I should have probably written this last spring before all of Joey’s friends started signing up for their freshman classes but hey, better late than never. I’m not an expert in scheduling or a guidance counselor but I do have two step-sons in college (Josh and Joel), a high school senior (Andi) and a high school freshman. I have been through the college application and financial aid process with Joel, high school scheduling/AP classes/GPA process with Andi and now it’s Joey’s turn.

With school starting tomorrow, many kids are posting their schedules and asking who has classes with them. Joey is still in Germany ( a post to come soon) but I am discovering that very few kids are in the same classes as Joey. Why might that be?  It is because Joey is not taking early bird or AP classes.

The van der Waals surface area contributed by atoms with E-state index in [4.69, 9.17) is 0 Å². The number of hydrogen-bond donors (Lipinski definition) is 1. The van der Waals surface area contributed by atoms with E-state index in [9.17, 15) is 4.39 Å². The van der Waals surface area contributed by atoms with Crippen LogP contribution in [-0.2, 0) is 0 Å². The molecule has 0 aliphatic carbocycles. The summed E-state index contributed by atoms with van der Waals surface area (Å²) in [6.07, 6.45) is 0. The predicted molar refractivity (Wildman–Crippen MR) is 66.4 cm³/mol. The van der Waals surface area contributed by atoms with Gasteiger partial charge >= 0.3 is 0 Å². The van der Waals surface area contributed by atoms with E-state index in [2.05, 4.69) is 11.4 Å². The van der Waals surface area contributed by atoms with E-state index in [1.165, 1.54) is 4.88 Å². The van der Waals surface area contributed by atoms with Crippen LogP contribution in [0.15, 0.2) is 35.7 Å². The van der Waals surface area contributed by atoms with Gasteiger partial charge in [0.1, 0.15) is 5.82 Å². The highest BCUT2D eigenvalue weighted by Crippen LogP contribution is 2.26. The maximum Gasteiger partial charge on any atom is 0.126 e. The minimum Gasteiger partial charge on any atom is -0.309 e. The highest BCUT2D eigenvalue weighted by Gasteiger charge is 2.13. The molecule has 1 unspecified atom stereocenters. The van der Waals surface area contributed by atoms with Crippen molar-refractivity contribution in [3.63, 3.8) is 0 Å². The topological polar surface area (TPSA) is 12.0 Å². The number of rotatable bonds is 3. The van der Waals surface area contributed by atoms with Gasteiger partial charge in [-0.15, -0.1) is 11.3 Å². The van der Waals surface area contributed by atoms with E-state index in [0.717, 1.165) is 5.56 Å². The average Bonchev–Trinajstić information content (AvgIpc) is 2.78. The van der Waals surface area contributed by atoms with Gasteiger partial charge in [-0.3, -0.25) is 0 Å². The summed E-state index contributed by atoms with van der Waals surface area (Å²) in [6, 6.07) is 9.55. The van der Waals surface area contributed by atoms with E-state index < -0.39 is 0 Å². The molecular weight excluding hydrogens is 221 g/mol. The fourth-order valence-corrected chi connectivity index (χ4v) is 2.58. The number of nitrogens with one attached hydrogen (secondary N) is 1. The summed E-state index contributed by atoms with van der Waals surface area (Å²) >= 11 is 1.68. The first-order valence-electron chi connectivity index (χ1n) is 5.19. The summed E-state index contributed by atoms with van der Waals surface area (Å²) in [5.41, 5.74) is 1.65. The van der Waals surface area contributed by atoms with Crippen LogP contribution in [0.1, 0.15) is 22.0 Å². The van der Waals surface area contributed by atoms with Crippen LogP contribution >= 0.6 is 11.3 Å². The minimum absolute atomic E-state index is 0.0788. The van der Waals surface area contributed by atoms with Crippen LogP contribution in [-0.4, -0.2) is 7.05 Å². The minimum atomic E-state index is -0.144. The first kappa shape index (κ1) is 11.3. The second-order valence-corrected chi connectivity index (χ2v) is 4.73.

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Our high school pushes taking both of those things. AP classes are college level courses that students can take in high school. They do cost extra, but less than what it costs in college. However, you have to get a certain score on the final exam to get the college credit and not all colleges accept those credits. Early bird students take an additional course at 7 a.m., instead of starting their day at 8. That means we have 14-year-old kids taking seven classes and college courses. Neither of my children are morning people so early bird wasn’t even an option in my house. However, taking AP courses was.